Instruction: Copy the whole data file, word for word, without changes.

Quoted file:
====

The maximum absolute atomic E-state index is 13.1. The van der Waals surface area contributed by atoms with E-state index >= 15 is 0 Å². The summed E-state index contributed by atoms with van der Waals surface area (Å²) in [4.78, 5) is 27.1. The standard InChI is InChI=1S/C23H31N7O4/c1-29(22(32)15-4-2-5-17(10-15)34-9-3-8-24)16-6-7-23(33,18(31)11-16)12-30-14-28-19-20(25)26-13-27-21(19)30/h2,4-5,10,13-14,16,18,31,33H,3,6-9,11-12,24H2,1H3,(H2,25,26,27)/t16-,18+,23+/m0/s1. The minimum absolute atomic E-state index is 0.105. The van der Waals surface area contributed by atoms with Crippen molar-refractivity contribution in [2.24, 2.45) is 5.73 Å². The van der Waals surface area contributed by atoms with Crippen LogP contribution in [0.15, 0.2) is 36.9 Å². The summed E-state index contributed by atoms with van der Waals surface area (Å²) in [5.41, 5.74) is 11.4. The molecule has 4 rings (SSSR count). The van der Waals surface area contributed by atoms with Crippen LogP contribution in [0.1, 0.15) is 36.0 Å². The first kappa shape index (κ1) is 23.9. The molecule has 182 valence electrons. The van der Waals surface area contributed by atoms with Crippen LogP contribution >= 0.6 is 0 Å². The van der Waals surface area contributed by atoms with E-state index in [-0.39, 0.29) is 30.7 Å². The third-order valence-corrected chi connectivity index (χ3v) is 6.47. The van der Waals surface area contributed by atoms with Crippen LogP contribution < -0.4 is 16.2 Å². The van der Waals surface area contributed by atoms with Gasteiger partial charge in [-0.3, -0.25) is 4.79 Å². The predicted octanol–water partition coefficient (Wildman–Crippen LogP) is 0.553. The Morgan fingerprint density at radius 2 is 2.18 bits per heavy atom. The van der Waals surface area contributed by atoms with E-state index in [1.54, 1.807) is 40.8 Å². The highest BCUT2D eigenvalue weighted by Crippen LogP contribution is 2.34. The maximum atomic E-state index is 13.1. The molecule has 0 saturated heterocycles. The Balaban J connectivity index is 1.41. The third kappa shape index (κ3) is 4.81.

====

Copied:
The maximum absolute atomic E-state index is 13.1. The van der Waals surface area contributed by atoms with E-state index >= 15 is 0 Å². The summed E-state index contributed by atoms with van der Waals surface area (Å²) in [4.78, 5) is 27.1. The standard InChI is InChI=1S/C23H31N7O4/c1-29(22(32)15-4-2-5-17(10-15)34-9-3-8-24)16-6-7-23(33,18(31)11-16)12-30-14-28-19-20(25)26-13-27-21(19)30/h2,4-5,10,13-14,16,18,31,33H,3,6-9,11-12,24H2,1H3,(H2,25,26,27)/t16-,18+,23+/m0/s1. The minimum absolute atomic E-state index is 0.105. The van der Waals surface area contributed by atoms with Crippen molar-refractivity contribution in [2.24, 2.45) is 5.73 Å². The van der Waals surface area contributed by atoms with Crippen LogP contribution in [0.15, 0.2) is 36.9 Å². The summed E-state index contributed by atoms with van der Waals surface area (Å²) in [5.41, 5.74) is 11.4. The molecule has 4 rings (SSSR count). The van der Waals surface area contributed by atoms with Crippen LogP contribution in [0.1, 0.15) is 36.0 Å². The first kappa shape index (κ1) is 23.9. The molecule has 182 valence electrons. The van der Waals surface area contributed by atoms with Crippen LogP contribution >= 0.6 is 0 Å². The van der Waals surface area contributed by atoms with E-state index in [-0.39, 0.29) is 30.7 Å². The third-order valence-corrected chi connectivity index (χ3v) is 6.47. The van der Waals surface area contributed by atoms with Crippen LogP contribution < -0.4 is 16.2 Å². The van der Waals surface area contributed by atoms with Gasteiger partial charge in [-0.3, -0.25) is 4.79 Å². The predicted octanol–water partition coefficient (Wildman–Crippen LogP) is 0.553. The Morgan fingerprint density at radius 2 is 2.18 bits per heavy atom. The van der Waals surface area contributed by atoms with E-state index in [1.54, 1.807) is 40.8 Å². The highest BCUT2D eigenvalue weighted by Crippen LogP contribution is 2.34. The maximum atomic E-state index is 13.1. The molecule has 0 saturated heterocycles. The Balaban J connectivity index is 1.41. The third kappa shape index (κ3) is 4.81.